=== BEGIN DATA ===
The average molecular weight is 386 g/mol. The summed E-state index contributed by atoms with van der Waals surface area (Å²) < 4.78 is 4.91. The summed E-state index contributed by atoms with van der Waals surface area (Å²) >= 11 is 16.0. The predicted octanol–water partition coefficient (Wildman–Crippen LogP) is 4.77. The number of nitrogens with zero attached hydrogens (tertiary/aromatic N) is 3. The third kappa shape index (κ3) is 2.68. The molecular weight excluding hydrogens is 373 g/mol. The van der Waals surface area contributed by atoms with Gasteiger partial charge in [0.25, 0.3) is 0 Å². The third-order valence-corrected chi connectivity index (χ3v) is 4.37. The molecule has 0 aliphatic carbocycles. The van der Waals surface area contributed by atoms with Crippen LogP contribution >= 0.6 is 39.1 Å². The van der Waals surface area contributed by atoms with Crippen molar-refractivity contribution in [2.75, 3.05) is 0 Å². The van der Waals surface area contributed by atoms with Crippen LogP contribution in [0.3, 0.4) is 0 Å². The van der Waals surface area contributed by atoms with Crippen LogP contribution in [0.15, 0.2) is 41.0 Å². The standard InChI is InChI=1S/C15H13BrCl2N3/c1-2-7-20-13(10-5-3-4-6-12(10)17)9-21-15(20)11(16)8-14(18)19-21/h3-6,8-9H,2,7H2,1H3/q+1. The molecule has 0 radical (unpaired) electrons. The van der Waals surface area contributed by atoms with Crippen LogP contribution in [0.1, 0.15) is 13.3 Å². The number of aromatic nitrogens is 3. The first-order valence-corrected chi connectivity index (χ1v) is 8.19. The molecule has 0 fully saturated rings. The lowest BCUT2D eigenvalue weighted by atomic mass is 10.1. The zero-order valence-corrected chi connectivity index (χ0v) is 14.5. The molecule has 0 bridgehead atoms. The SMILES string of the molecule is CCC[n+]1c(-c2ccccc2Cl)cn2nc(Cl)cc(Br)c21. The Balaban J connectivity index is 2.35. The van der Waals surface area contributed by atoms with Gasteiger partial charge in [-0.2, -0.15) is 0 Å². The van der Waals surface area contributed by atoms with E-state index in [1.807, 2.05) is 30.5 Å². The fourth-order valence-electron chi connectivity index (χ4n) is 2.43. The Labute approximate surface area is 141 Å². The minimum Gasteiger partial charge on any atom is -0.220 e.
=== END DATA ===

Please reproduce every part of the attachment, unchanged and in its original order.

The average molecular weight is 386 g/mol. The summed E-state index contributed by atoms with van der Waals surface area (Å²) < 4.78 is 4.91. The summed E-state index contributed by atoms with van der Waals surface area (Å²) >= 11 is 16.0. The predicted octanol–water partition coefficient (Wildman–Crippen LogP) is 4.77. The number of nitrogens with zero attached hydrogens (tertiary/aromatic N) is 3. The third kappa shape index (κ3) is 2.68. The molecular weight excluding hydrogens is 373 g/mol. The van der Waals surface area contributed by atoms with Gasteiger partial charge in [0.25, 0.3) is 0 Å². The third-order valence-corrected chi connectivity index (χ3v) is 4.37. The molecule has 0 aliphatic carbocycles. The van der Waals surface area contributed by atoms with Crippen LogP contribution >= 0.6 is 39.1 Å². The van der Waals surface area contributed by atoms with Crippen molar-refractivity contribution in [2.75, 3.05) is 0 Å². The van der Waals surface area contributed by atoms with Crippen LogP contribution in [0.3, 0.4) is 0 Å². The van der Waals surface area contributed by atoms with Crippen LogP contribution in [0.15, 0.2) is 41.0 Å². The standard InChI is InChI=1S/C15H13BrCl2N3/c1-2-7-20-13(10-5-3-4-6-12(10)17)9-21-15(20)11(16)8-14(18)19-21/h3-6,8-9H,2,7H2,1H3/q+1. The molecule has 0 radical (unpaired) electrons. The van der Waals surface area contributed by atoms with Crippen LogP contribution in [0.1, 0.15) is 13.3 Å². The number of aromatic nitrogens is 3. The first-order valence-corrected chi connectivity index (χ1v) is 8.19. The molecule has 0 fully saturated rings. The lowest BCUT2D eigenvalue weighted by atomic mass is 10.1. The zero-order valence-corrected chi connectivity index (χ0v) is 14.5. The molecule has 0 bridgehead atoms. The SMILES string of the molecule is CCC[n+]1c(-c2ccccc2Cl)cn2nc(Cl)cc(Br)c21. The Balaban J connectivity index is 2.35. The van der Waals surface area contributed by atoms with Gasteiger partial charge in [-0.2, -0.15) is 0 Å². The van der Waals surface area contributed by atoms with E-state index in [1.807, 2.05) is 30.5 Å². The fourth-order valence-electron chi connectivity index (χ4n) is 2.43. The Labute approximate surface area is 141 Å². The minimum Gasteiger partial charge on any atom is -0.220 e.